it is entirely and utterly exfoliated. delaminated. naked.
the slender tree stands alone in the marshland, like a graceful ballerina in allongé. barely a side branch, it is stunning against a blue blue sky.
and, yet, in all its raw nakedness, its vulnerability, it stands proudly, stalwart, determined. it is still alive.
we stand next to our canvases, in front of microphones, in recording studios, on wooden stages, at qwerty keyboards, poised in front of 88 keys, with ballet shoes or tap shoes or jazz shoes, behind the cine-camera, in front of the cine-camera, at the potter’s wheel, baton in hand, holding sculpting tools or playscripts, focusing lens and aperture, holding written words in our fingers.
we are naked trees in the marsh. we stand – vulnerable to the elements – unprotected. we brave lack. we brave abundance. we withstand the inbetween.
we are exfoliated every single time we put it out there. we are artists.
this installation was beautiful. stunning. olafur eliasson’srainbow bridge was in a room full of light and the spectrum of color was immediately striking. and then, we walked into the room further and all the color disappeared, instead spheres of glass reflected the windows and the water outside the museum. “the appearance of the spheres is unstable, slipping between clarity, colour, and blackness in response to the slightest movement of the viewer.” (olafur) if you stand right in front of one of the twelve spheres, you can see your reflection upside down, teasing you to make faces and play. we could have visited with this piece all day – moving around the room, standing still, watching the light waltz and dip as the hours wore on.
“its [the extraordinary] concern is the edge, and the making of a form out of the formlessness that is beyond the edge.” (mary oliver- upstream)
and so, when we finally moved on, past the sunlit rainbow, i’m quite sure we were both in that dreamy place – the place where you linger in all the vast possibilities that are out there – combinations of color and sound, notes joining together, brushes brushing, harmonics floating above you and bass notes stabilizing your foothold. it is a place of creation, where you feel the tendrils of ideas, of paintings, of songs, of melodies of piano, of sweeping strings and mournful french horns, of spattered acrylic, of photographs with intense depth of field. it is the place we visit on the trail, on the mountains, on the seashore, in our studios. it is beyond the edges of billpaying folders and mortgages, student loans and job searches. it flies past all the details of everyday mundane. it is nebulous and it is visceral.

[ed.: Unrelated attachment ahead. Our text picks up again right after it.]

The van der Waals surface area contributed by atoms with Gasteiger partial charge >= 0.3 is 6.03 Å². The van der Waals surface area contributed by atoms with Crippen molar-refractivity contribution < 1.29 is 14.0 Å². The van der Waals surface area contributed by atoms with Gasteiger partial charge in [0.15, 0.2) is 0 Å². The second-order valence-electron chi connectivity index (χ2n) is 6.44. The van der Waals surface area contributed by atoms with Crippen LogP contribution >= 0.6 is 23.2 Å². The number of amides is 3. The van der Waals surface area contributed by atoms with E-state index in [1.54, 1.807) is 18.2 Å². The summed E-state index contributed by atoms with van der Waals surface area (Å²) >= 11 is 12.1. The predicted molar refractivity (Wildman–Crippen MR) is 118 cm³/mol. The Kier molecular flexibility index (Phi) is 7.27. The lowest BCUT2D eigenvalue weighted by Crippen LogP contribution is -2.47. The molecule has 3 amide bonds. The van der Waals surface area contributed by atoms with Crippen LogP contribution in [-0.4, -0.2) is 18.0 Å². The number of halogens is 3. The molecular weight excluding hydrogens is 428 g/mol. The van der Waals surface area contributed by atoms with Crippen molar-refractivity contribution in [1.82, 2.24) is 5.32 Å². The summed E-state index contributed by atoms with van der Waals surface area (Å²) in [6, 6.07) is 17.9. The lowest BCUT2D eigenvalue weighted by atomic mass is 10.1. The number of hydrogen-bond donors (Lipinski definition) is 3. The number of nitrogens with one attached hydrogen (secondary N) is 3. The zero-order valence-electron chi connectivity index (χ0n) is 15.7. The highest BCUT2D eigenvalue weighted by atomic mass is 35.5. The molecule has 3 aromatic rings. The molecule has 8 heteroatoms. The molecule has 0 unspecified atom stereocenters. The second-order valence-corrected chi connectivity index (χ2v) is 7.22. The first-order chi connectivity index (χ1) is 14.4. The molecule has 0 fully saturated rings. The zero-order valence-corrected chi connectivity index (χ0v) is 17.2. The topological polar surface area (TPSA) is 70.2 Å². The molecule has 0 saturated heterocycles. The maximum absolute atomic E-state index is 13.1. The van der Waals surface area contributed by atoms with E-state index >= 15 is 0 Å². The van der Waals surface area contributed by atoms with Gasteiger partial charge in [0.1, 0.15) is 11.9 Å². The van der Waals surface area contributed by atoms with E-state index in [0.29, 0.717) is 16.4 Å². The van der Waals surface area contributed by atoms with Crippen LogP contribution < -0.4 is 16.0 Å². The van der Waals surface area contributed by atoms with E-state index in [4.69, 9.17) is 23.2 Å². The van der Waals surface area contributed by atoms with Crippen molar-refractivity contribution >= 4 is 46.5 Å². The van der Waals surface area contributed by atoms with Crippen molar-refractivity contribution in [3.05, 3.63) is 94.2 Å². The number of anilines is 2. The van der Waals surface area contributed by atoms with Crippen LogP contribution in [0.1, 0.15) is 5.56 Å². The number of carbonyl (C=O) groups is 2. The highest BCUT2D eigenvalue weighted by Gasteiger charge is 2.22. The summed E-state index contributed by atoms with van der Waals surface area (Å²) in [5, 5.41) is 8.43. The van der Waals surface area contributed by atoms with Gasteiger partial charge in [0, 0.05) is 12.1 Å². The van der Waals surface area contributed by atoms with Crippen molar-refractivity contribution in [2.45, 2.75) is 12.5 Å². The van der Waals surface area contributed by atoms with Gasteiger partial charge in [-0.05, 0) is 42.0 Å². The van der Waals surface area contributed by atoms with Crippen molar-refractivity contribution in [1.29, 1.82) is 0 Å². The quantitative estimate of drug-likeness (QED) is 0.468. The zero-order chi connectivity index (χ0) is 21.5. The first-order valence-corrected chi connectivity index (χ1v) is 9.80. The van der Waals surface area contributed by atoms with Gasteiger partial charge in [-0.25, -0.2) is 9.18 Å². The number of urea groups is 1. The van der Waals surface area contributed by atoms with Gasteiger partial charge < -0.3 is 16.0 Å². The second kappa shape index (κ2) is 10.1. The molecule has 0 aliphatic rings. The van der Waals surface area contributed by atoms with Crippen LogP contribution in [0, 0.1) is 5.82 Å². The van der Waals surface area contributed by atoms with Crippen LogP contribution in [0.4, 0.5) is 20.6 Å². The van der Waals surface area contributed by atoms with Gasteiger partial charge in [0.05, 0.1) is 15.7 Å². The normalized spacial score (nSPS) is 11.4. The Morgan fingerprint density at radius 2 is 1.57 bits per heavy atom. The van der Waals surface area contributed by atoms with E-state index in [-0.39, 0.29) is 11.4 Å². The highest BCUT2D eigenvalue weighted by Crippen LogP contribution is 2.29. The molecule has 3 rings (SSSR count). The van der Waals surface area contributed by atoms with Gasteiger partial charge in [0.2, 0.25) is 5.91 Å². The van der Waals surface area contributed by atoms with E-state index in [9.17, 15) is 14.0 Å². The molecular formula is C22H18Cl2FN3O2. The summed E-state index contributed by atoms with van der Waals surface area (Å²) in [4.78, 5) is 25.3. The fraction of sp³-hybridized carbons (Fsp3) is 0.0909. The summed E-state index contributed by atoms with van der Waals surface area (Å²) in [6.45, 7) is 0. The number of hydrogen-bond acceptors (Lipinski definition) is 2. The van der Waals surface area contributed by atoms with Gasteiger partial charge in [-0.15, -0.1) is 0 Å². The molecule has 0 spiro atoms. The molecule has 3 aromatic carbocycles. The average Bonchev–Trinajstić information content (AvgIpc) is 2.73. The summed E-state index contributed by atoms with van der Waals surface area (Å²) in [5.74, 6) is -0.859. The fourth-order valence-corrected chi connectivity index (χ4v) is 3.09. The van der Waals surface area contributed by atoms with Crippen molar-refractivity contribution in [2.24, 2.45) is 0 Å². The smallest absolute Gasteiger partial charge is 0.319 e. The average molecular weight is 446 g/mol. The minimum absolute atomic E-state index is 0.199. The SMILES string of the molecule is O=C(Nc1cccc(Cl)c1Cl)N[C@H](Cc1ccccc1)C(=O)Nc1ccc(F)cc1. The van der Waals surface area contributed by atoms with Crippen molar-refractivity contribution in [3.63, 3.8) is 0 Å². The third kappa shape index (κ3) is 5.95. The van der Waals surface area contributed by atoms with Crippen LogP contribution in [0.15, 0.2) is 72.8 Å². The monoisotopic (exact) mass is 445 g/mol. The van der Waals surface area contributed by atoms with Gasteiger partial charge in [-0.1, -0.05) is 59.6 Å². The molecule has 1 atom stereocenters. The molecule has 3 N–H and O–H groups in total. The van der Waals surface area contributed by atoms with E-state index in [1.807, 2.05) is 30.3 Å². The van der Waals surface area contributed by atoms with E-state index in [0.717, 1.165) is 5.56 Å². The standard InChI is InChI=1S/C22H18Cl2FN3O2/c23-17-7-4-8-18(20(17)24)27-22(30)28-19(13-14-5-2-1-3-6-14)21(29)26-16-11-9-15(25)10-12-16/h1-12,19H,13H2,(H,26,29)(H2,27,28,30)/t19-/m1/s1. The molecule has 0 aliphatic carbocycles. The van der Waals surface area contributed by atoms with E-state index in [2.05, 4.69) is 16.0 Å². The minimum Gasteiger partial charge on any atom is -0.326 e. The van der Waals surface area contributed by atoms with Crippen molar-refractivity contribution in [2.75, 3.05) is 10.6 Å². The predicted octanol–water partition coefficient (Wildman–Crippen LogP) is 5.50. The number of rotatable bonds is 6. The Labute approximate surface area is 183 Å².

we moved out of the room – newly equipped with dream – refreshed because someone else had “put it out there”. someone else – also – had vision and the impulse to express it. someone else – also – had stood for long hours, sat for long hours, pondered for long hours in front of canvas or a piano or on a wooden dance floor or waiting for the perfect snapshot. someone else had composed – the extraordinary – from out beyond the edge. and its whisperings fell on our ears, encouraging our response to it and reminding us to jump.
someone peeled carrots into the pond and then it froze over. shavings of those multicolored organic rainbow carrots on the ice surface, just below the surface…it made me laugh to see so many carrots in one place. only they weren’t carrots. they just looked like carrots. instead, it was bits of bark and dried grasses and small sticks – no nutritional value or nurture to bunnies and squirrels and chippies, deer and birds.
it brings to mind the children’s book “the carrot seed” – the little boy plants carrots despite the fact that practically everyone around him tells him – basically – that the bottom line is that they won’t come up, despite his care. the last frame of the book shows him – having persisted nurturing the seeds he had planted – pushing a wheelbarrow with the biggest carrot you’ve ever seen. the value – the power – of true nurture.
nurture: to care for and encourage the growth or development of someone or something.
at this moment, for me, it is a hop, skip and a jump from there to thoughts about healthcare and insurance, keeping wellness forefront.
insure: to secure or protect someone against (a possible contingency) this definition would lead one to believe that “to insure” is somewhat parallel – or at least supplementary – to “nurture” – seeking to keep someone safe, healthy, attempting to look out for someone’s best interests.
“insurance is a means of protection from financial loss in which, in exchange for a fee, a party agrees to compensate another party in the event of a certain loss, damage, or injury. it is a form of risk management, primarily used to hedge against the risk of a contingent or uncertain loss.” (wikipedia)
“insurance plans will help you pay for medical emergencies, hospitalization, contraction of any illnesses and treatment, and medical care required in the future.“(an insurance company)
our current (and unfortunately necessary) gap coverage insurance company states they are dedicated to a simple goal: “making health care easier for the people we serve.”
the insurance plan that will take effect in five days believes that “health connects us to each other” and that “what we all do impacts those around us”. and so, they say they are dedicated to “delivering better care to our members”.